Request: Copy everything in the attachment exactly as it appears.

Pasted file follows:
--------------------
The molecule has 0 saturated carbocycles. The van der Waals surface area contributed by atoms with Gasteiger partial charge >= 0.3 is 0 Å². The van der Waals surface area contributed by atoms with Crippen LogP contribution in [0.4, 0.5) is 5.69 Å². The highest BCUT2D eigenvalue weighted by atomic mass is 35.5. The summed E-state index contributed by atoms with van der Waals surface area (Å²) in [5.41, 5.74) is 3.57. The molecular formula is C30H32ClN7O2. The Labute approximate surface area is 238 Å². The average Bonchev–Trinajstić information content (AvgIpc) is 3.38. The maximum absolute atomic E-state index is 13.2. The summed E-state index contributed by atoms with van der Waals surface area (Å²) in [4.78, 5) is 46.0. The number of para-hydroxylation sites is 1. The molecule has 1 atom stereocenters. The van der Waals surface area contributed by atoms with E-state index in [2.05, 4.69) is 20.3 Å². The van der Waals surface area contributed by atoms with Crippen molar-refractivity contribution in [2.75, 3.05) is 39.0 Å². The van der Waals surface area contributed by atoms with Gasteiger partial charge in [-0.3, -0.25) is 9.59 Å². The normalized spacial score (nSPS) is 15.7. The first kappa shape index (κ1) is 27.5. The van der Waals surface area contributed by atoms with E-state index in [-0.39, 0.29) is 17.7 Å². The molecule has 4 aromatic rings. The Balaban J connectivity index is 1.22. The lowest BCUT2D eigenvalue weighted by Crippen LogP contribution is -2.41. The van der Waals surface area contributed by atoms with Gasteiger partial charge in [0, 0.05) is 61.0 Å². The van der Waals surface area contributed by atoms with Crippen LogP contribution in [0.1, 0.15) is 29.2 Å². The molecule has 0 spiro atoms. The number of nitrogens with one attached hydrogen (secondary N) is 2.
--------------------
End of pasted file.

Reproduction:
The molecule has 0 saturated carbocycles. The van der Waals surface area contributed by atoms with Gasteiger partial charge >= 0.3 is 0 Å². The van der Waals surface area contributed by atoms with Crippen LogP contribution in [0.4, 0.5) is 5.69 Å². The highest BCUT2D eigenvalue weighted by atomic mass is 35.5. The summed E-state index contributed by atoms with van der Waals surface area (Å²) in [5.41, 5.74) is 3.57. The molecular formula is C30H32ClN7O2. The Labute approximate surface area is 238 Å². The average Bonchev–Trinajstić information content (AvgIpc) is 3.38. The maximum absolute atomic E-state index is 13.2. The summed E-state index contributed by atoms with van der Waals surface area (Å²) in [4.78, 5) is 46.0. The number of para-hydroxylation sites is 1. The molecule has 1 atom stereocenters. The van der Waals surface area contributed by atoms with E-state index in [2.05, 4.69) is 20.3 Å². The van der Waals surface area contributed by atoms with Crippen molar-refractivity contribution in [2.75, 3.05) is 39.0 Å². The van der Waals surface area contributed by atoms with Gasteiger partial charge in [-0.3, -0.25) is 9.59 Å². The normalized spacial score (nSPS) is 15.7. The first kappa shape index (κ1) is 27.5. The van der Waals surface area contributed by atoms with E-state index in [-0.39, 0.29) is 17.7 Å². The molecule has 4 aromatic rings. The Balaban J connectivity index is 1.22. The lowest BCUT2D eigenvalue weighted by Crippen LogP contribution is -2.41. The van der Waals surface area contributed by atoms with Gasteiger partial charge in [0, 0.05) is 61.0 Å². The van der Waals surface area contributed by atoms with Crippen LogP contribution in [0.1, 0.15) is 29.2 Å². The molecule has 0 spiro atoms. The number of nitrogens with one attached hydrogen (secondary N) is 2.